The way I used to feel about the new dELiA*s catalog: that’s how Lydia feels about the catalog from Lamplighter Books. Before it hits the kitchen counter, she whisks it away, and when I find it next, there are stars in the margins by the titles she most wants to read.
And thus, she deserves credit for discovering today’s series. After her starring and dog-earing spree, she spent the better part of her savings on the Tales of the Kingdom trilogy. The day it arrived was the first day I found a box of books on the porch that wasn’t addressed to me. Calling her down to check the mail felt like the passing of some torch.
In the catalog blurb, Lamplighter Books compares Tales of the Kingdom, favorably, to Pilgrim’s Progress and The Chronicles of Narnia—an ambitious comparison, certainly, but not unwarranted. This series has the allegorical feel of both classics, and a similar knack for inviting deep truths in the side door while you’re distracted by a wonderful story. I do not think I will summarize the plot for you, because I enjoyed diving into this series equipped only with the Lamplighter blurb and Lydia’s endorsement. But know that this is a delightful set of stories, and I can’t stop thinking about them.
The Tales of the Kingdom books are pricey, but they’re worth it. They’re a little dated, but in this era of ’80s nostalgia, that’s pardonable. These are stories that I savored when I read them alone and that now hold all four of my daughters rapt at the table after school when we read them together. And I am so grateful to Lydia for introducing me to them.
I encourage you to purchase these through Lamplighter Books rather than Amazon, because Lamplighter is a company worth supporting! But used copies do crop up on ThriftBooks from time to time, so you might be able to save some money by purchasing through ThriftBooks.
Not only has this book been in the world for a while, winning awards and such, but it has also been on our shelves for a while. And I’m sure I had read it to someone before; I know I had read it to myself. But recently, Phoebe and I snuggled on the couch with this book spread across both our knees, and the pinball struck home: the story sunk in, and I came back to it after the girls were in bed, to read it again on my own.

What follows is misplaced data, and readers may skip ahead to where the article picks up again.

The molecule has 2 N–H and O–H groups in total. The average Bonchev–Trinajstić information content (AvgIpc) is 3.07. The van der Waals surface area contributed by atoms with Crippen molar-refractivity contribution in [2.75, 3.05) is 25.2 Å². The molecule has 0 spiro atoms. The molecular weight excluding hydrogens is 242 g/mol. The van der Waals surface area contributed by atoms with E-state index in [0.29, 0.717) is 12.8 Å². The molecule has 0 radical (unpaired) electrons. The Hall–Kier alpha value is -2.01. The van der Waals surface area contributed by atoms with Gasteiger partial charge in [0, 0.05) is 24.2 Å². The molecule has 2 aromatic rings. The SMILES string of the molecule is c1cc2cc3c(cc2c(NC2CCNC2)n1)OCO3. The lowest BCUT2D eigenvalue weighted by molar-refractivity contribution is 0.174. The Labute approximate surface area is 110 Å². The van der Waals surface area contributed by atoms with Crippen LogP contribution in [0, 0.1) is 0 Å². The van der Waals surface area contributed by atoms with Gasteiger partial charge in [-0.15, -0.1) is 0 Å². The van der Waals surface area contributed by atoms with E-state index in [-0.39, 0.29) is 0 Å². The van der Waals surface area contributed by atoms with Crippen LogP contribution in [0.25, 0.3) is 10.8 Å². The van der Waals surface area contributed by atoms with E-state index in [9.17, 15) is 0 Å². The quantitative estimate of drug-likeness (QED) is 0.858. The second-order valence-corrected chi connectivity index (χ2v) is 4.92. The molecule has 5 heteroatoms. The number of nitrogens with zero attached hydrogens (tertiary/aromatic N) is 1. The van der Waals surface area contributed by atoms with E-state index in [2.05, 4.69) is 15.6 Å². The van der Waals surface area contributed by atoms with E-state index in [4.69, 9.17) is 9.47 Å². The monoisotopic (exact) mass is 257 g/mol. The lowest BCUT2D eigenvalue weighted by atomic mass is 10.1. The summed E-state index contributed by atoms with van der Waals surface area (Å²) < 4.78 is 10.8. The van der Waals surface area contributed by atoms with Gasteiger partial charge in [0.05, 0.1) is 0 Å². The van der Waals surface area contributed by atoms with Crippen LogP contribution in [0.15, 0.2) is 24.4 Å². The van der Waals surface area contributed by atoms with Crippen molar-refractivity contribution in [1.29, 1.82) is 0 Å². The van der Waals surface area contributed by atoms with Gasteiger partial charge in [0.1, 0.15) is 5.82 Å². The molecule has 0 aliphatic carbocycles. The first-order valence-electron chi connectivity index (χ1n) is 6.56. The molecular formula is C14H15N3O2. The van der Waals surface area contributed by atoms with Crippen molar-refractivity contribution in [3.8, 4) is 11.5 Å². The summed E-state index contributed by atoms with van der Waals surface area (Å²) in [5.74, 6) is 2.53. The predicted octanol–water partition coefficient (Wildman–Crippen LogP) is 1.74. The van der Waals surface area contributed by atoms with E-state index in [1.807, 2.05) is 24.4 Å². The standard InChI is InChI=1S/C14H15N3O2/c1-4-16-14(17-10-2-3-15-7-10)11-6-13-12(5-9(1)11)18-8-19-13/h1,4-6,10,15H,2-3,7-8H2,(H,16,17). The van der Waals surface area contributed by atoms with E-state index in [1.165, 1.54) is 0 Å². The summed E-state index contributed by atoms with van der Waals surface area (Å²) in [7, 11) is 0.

Last Stop on Market Street, if you haven’t read it yet (though you probably have), follows a young boy and his grandmother as they ride the bus through their town. We see them leave church in the beginning of the book, but until the last pages, we don’t know where they’re going. The boy grumbles the way we all often do: Why do they have to ride the bus? Other people have cars. Why doesn’t he have a phone? Those big kids do.
But the way his grandmother answers his questions unhooks his eyes from fleeting pleasures and fixes them on the pleasures before him: You don’t need little music threaded through earbuds—you’ve got live music right here. Your poor friends in their cars—they miss meeting all the people here on the bus. They’re poorer for it.
There are lots of books out there about gratitude, but this one shows us what it looks like. I want to have eyes, like the grandmother’s, that see gifts in the most unlikely things. I want to remember that I am owed nothing, but have been given much.
When we learn where the boy and his grandmother are headed, it makes sense. For a woman who sees the world the way this one does, her gratitude must overflow into kindness.
A note to three-year-olds everywhere: if your parents buy you this book for your birthday, they are almost certainly hinting that it is time to start sleeping through the night. (We were when we bought this for Josie.)
Lisa Tawn Bergren’s God Gave Us series is lovely and I’ve reviewed a few of them here. But none have garnered as dedicated a following in our home as this one: for a time God Gave Us Sleep was Josie’s favorite pre-nap read. She flipped through it after I put her to bed, and I often found it on the floor beside her when she woke up, as though it had slipped out of her hands when she drifted off.